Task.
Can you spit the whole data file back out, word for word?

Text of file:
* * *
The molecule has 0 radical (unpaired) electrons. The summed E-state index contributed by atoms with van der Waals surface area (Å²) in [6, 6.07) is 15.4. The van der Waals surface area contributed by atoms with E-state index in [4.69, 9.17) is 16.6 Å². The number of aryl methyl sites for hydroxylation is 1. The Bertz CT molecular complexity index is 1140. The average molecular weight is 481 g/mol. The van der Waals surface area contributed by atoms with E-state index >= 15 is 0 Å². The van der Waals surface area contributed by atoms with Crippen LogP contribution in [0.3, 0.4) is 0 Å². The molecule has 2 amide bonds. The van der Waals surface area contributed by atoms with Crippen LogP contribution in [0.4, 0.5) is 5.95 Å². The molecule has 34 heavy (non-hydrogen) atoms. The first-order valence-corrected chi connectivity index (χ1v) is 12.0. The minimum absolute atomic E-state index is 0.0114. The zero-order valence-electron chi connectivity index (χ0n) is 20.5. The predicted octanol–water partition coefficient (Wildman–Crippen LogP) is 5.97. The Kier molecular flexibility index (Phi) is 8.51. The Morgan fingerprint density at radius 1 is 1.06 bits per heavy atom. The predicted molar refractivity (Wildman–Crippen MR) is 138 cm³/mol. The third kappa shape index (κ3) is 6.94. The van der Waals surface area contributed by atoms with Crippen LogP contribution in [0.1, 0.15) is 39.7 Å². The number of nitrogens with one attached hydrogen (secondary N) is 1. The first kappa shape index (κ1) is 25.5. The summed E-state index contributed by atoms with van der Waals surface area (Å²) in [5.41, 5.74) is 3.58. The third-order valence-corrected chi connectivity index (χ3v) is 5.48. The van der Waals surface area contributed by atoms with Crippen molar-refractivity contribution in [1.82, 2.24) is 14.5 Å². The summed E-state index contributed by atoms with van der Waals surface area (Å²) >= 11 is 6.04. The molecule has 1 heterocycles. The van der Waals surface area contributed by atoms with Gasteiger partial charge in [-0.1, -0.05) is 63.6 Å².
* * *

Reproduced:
The molecule has 0 radical (unpaired) electrons. The summed E-state index contributed by atoms with van der Waals surface area (Å²) in [6, 6.07) is 15.4. The van der Waals surface area contributed by atoms with E-state index in [4.69, 9.17) is 16.6 Å². The number of aryl methyl sites for hydroxylation is 1. The Bertz CT molecular complexity index is 1140. The average molecular weight is 481 g/mol. The van der Waals surface area contributed by atoms with E-state index >= 15 is 0 Å². The van der Waals surface area contributed by atoms with Crippen LogP contribution in [0.3, 0.4) is 0 Å². The molecule has 2 amide bonds. The van der Waals surface area contributed by atoms with Crippen LogP contribution in [0.4, 0.5) is 5.95 Å². The molecule has 34 heavy (non-hydrogen) atoms. The first-order valence-corrected chi connectivity index (χ1v) is 12.0. The minimum absolute atomic E-state index is 0.0114. The zero-order valence-electron chi connectivity index (χ0n) is 20.5. The predicted octanol–water partition coefficient (Wildman–Crippen LogP) is 5.97. The Kier molecular flexibility index (Phi) is 8.51. The Morgan fingerprint density at radius 1 is 1.06 bits per heavy atom. The predicted molar refractivity (Wildman–Crippen MR) is 138 cm³/mol. The third kappa shape index (κ3) is 6.94. The van der Waals surface area contributed by atoms with Crippen LogP contribution in [0.1, 0.15) is 39.7 Å². The number of nitrogens with one attached hydrogen (secondary N) is 1. The first kappa shape index (κ1) is 25.5. The summed E-state index contributed by atoms with van der Waals surface area (Å²) in [5.41, 5.74) is 3.58. The third-order valence-corrected chi connectivity index (χ3v) is 5.48. The van der Waals surface area contributed by atoms with Crippen molar-refractivity contribution in [1.82, 2.24) is 14.5 Å². The summed E-state index contributed by atoms with van der Waals surface area (Å²) >= 11 is 6.04. The molecule has 1 heterocycles. The van der Waals surface area contributed by atoms with Gasteiger partial charge in [-0.1, -0.05) is 63.6 Å².